4 Supreme Court spots may be filled next week

There are already two gaping holes that need to be filled following the retirement of justices Hanan Melcer and Menachem Mazuz this past April

High Court of Justice prepares for hearing on whether Prime Minister Benjamin Netanyahu can form the next government, May 3, 2020 (photo credit: COURTESY HIGH COURT OF JUSTICE)
High Court of Justice prepares for hearing on whether Prime Minister Benjamin Netanyahu can form the next government, May 3, 2020

Two already-open spots and two soon-to-be open spots on the Supreme Court may be filled by the Judicial Selection Committee on Tuesday of next week.

By October 2023, more than one-third of the 15 justices on the Supreme Court will have been replaced, potentially altering the course of the court toward a more conservative direction given that Justice Minister Gideon Sa’ar generally prefers conservative justices over liberal ones.

After canvassing various sources, some of the leading potential candidates are: Tel Aviv District Court Judge Khaled Kabub, Jerusalem District Court Judge Gila Canfy-Steinitz (wife of former minister and Likud MK Yuval Steinitz), Tel Aviv District Court Judge Ruth Ronen, and an as yet undecided additional conservative candidate.

With Kabub and Ronen being viewed as the liberal picks, and Canfy-Steinitz as a conservative, there is an increasing chance the remaining likely conservative pick will be a private-sector defense lawyer.

The powerful Judicial Selection Committee, chaired by Sa’ar, has been meeting since August and could replace four justices in this round and another two in a later round by October 2023.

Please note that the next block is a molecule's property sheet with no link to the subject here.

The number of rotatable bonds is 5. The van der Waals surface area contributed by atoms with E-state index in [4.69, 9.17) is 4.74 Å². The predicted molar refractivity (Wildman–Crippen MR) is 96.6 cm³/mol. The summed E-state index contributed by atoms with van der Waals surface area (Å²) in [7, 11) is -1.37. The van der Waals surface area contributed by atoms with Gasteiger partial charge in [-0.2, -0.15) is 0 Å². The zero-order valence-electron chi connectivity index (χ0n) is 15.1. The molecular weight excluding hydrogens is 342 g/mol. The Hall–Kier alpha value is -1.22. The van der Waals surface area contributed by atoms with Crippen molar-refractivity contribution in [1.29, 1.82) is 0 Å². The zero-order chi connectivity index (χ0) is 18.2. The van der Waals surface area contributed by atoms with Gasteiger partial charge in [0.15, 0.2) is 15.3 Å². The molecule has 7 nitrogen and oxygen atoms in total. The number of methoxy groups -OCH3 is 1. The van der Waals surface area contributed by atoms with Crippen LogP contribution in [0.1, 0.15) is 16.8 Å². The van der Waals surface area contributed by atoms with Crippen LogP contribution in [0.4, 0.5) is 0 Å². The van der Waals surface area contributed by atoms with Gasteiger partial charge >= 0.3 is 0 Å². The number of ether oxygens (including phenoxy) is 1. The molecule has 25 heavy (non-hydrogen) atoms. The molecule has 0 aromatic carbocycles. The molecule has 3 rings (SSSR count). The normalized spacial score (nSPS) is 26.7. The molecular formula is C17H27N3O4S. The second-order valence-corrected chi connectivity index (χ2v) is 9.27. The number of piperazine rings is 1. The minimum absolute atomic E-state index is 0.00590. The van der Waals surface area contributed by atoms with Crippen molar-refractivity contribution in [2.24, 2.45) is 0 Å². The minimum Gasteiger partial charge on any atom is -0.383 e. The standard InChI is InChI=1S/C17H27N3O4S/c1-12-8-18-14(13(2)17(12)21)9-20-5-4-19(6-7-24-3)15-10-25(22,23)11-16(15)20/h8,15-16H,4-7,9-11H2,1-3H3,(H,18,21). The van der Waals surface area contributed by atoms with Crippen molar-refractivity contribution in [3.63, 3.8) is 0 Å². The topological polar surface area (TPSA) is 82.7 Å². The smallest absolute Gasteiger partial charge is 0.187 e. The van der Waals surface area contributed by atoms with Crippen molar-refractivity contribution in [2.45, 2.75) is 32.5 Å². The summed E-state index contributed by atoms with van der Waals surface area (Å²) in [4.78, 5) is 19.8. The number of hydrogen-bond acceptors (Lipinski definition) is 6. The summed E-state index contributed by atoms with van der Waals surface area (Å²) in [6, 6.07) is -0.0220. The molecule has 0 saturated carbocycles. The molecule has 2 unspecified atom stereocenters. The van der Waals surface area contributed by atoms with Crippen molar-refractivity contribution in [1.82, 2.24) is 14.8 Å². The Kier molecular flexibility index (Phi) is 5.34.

Gideon Sa'ar (credit:  Rami Zernger) Gideon Sa'ar (credit: Rami Zernger)

There are already two gaping holes that need to be filled following the retirement of Justices Hanan Melcer and Menachem Mazuz this past April.

These spots could not be replaced amid the freezing of all appointments under the prior government of the Likud’s Benjamin Netanyahu and Blue and White’s Benny Gantz.

In April 2022, Neal Hendel and George Karra retire, and the hope from the committee has been to appoint their replacements now along with the other two slots as part of a four-slot grand bargain between the liberal and conservative camps.

It is also possible that only the already-retired justices will be replaced now – with one liberal and one conservative – and that Hendel and Karra will be replaced closer to their retirement.

There could also be some slight additional delay from a Tuesday decision, but any such delay would likely be short, given that the seats have been vacant already for more than seven months.

By October 2023, Chief Justice Esther Hayut and Anat Baron will also have retired, but their replacements are not currently under discussion.

In late October, interviews for the list of 24 candidates started.

Besides Sa’ar, the committee also includes: Hayut, Justice Yitzhak Amit, Justice Uzi Vogelman, Interior Minister Ayelet Shaked, Labor MK Efrat Riten, Religious Zionist Party MK Simcha Rotman, and Israel Bar Association representatives Muhammad Naamana and Ilana Sakar.